Did you think of us as intimates? Do you think yourself as special? Don’t you know my skin is Catholic, letting every-body-in? No, my mild Molotov, you are not the one who got away. You’ve not the eyes or touch worth mentioning and idolized in poetry. I’m sorry my sweet minutiae, but yours is not a love requiring sonnets, or sorry glances at the moon.
What you are is good morning on a Monday at work, a bowl of mints on an office desk, an umbrella for if it rains because it’s cloudy (but then it doesn’t.) You are a nickel I found in my back pocket when I was 10 cents short. A pencil at arm’s reach when I’m on the phone and need a pen. You are the first 15 seconds of every video on YouTube, losing a set of keys when somebody else is home, footprints on the beach near a rising tide, a song I heard and think I kind of really like…but will never actually download.
You are the vague space between laying in bed and falling asleep. You are the 4th, 7th, and 13th time I had sex.
Necessary. But pointless. Mundanely momentous and irrelevant,
you will not be remembered or entirely forgotten.
No song, or place, or prose, will resign me with nostalgia.
You are not a love requiring sonnets.
You are just another thing that happened.
These pills are small and delicate, helpless little orphans,
and my body is a temple. Ain’t nobody got it like
this little bottle of mine- white little capillaries
pills of death that pulse and keep me (from)
One every four hours, do not exceed six.
I’m sixty nined from bars and dimes every minute so
I dose in doubles, puffing silver linings
on a rummy cloud. I am The Great Pretender,
forgetful historian, a series of bullet points
on what it means
to be listless. I am the vague biographer,
caustic chronicler of the categorically insignficant.
But it’s not so bad. These woes
whoa me no more and dreams feel more real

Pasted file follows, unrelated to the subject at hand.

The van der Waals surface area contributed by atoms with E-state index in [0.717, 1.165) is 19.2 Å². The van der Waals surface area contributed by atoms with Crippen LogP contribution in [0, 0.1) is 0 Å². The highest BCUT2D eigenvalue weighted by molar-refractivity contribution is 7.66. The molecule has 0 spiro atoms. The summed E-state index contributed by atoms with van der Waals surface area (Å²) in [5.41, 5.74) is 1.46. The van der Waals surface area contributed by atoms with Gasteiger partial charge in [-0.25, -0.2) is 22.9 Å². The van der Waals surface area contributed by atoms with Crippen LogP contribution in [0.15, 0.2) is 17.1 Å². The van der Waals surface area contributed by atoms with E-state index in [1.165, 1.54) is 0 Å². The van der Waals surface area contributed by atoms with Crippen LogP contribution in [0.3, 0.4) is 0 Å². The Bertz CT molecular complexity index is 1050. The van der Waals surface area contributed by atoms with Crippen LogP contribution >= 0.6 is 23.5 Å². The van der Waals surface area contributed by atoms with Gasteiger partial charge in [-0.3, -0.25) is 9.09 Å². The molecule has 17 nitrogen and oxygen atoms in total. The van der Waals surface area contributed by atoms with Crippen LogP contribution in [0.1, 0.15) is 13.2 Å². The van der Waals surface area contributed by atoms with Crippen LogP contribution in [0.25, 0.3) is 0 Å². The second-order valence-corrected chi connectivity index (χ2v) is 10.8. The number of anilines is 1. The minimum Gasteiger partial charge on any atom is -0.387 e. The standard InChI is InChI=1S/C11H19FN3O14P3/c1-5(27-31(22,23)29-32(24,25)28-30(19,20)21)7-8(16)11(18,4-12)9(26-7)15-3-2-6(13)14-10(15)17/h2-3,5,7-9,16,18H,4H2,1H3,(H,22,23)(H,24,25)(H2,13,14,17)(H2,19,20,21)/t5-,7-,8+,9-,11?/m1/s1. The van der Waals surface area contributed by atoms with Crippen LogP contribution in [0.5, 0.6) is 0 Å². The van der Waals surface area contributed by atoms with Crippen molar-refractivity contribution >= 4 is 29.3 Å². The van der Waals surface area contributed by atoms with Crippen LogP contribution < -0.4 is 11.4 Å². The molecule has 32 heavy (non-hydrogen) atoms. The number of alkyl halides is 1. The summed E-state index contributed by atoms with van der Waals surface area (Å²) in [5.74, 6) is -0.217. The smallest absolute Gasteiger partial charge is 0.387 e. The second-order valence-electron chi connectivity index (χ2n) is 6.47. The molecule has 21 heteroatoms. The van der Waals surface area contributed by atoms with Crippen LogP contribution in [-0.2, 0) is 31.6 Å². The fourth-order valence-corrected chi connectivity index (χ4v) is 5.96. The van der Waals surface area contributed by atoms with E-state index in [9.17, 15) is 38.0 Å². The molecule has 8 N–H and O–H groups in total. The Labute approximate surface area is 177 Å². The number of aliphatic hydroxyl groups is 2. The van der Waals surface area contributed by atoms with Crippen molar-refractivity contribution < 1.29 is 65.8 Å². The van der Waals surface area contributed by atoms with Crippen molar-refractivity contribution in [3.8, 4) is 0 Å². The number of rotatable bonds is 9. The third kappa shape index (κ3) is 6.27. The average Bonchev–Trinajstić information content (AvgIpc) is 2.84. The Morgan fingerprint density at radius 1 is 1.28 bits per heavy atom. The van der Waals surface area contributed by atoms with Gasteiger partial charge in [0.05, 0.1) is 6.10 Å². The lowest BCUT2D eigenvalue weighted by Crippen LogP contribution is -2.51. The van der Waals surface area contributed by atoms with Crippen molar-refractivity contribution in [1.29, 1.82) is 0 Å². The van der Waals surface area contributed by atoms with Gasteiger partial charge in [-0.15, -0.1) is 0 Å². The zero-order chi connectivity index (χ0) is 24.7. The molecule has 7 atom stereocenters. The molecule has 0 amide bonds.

when I’m awake; I call it lucid living. I still
envy the bravery of the corner vagrant
shouting from his crack-ed lungs at pigeons
and public in the park, but at least
he doesn’t linger in my mind
and ruin me any more.
My heart no longer brags like Plath-
no more I am I am I am’s- it sighs.
But twice every four hours
my smile comes easier, and
I can see the faults in our starlight eyes
and badly thatched hearts.
Stale highs eventually go violently low
and I have to stop myself from smashing something
delicate. The closest thing being a bottle, or myself,
and I would, if only I could get a grip. But
when the night grows teeth and digs into the heart
and memories, what do you do?
Set the alarm and
try again tomorrow.
Nothing is ever finished. The past is a misnomer and all my golden years are sterling.
I found an old cell phone with a list of awesome baby names saved in the drafts. Bullet points full of Connor, Clara, Autumn, Optimus Prime, and Abigail’s. A pleasant ring with each of them remained, had ripened against the test of time and our codependent fantasies. Dearly-Beloved’s from an Elvis preacher, personalized wedding vows we drafted in text messages- we were joking of course, but not really, because can-you-actually-imagine-us-as-parents?